I’m a reader of poetry, and, since you can never trust a cover blurb, I’m a reader of reviews too. Without the prompt of someone else’s enthusiasm for a new book’s intelligence, grace, wit, formal skill or whatever, I’d probably just keep filling my shelves with old favourites like August Kleinzahler and Charles Wright.
So reviewing feels a bit like pay-back for reviews I read myself. There are no financial benefits to reviewing (lumbering yourself with deadlines and care for unknown writers’ sensitivities) but there are other benefits, the most significant being that it makes me a better reader. I have to read more deeply, try to understand what a writer’s aiming for – there’s no quick dip and putting aside when I need to write about it. There’s also the surprise of finding delight in something that’s ‘not my sort of thing’, and of keeping up with books and pamphlets and publishers I wouldn’t otherwise have come across.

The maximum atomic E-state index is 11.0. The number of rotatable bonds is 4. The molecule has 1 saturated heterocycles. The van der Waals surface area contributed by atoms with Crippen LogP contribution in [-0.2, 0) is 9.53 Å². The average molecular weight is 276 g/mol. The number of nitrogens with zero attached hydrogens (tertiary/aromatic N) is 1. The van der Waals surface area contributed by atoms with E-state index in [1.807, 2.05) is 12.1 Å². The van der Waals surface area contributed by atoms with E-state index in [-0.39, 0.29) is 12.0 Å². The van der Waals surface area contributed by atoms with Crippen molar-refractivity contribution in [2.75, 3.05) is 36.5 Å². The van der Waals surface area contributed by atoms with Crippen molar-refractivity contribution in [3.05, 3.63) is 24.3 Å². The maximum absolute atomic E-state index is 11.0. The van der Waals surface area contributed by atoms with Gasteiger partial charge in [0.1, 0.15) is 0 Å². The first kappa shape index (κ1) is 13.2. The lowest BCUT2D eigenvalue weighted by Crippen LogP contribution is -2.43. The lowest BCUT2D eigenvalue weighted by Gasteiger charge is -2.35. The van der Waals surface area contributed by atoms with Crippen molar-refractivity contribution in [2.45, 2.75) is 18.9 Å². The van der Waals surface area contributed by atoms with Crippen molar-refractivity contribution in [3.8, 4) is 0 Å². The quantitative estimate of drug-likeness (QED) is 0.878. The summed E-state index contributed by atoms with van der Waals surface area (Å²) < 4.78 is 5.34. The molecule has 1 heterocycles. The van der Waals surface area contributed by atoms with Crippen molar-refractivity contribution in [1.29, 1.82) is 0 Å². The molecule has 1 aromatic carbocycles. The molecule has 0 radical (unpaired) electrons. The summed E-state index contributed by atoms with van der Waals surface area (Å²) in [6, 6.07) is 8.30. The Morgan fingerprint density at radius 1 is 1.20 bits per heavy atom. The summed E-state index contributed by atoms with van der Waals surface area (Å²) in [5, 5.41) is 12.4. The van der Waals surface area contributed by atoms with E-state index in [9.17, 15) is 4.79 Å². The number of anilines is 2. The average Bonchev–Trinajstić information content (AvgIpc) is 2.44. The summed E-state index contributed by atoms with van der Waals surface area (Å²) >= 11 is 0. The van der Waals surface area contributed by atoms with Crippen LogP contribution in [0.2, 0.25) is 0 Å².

I’ll usually read a book straight through a couple of times, then leave it a good while for ideas to settle before I re-read several times, framing ideas about it, making notes, finding quotes – I think these important in allowing the author’s own voice to come through. (Mind you, I do sometimes wonder whether anyone other than its author and publisher ever reads a book review).
My displacement activity when I should be writing? I think it’s the other way round for me – writing’s the displacement activity when I should be working outdoors!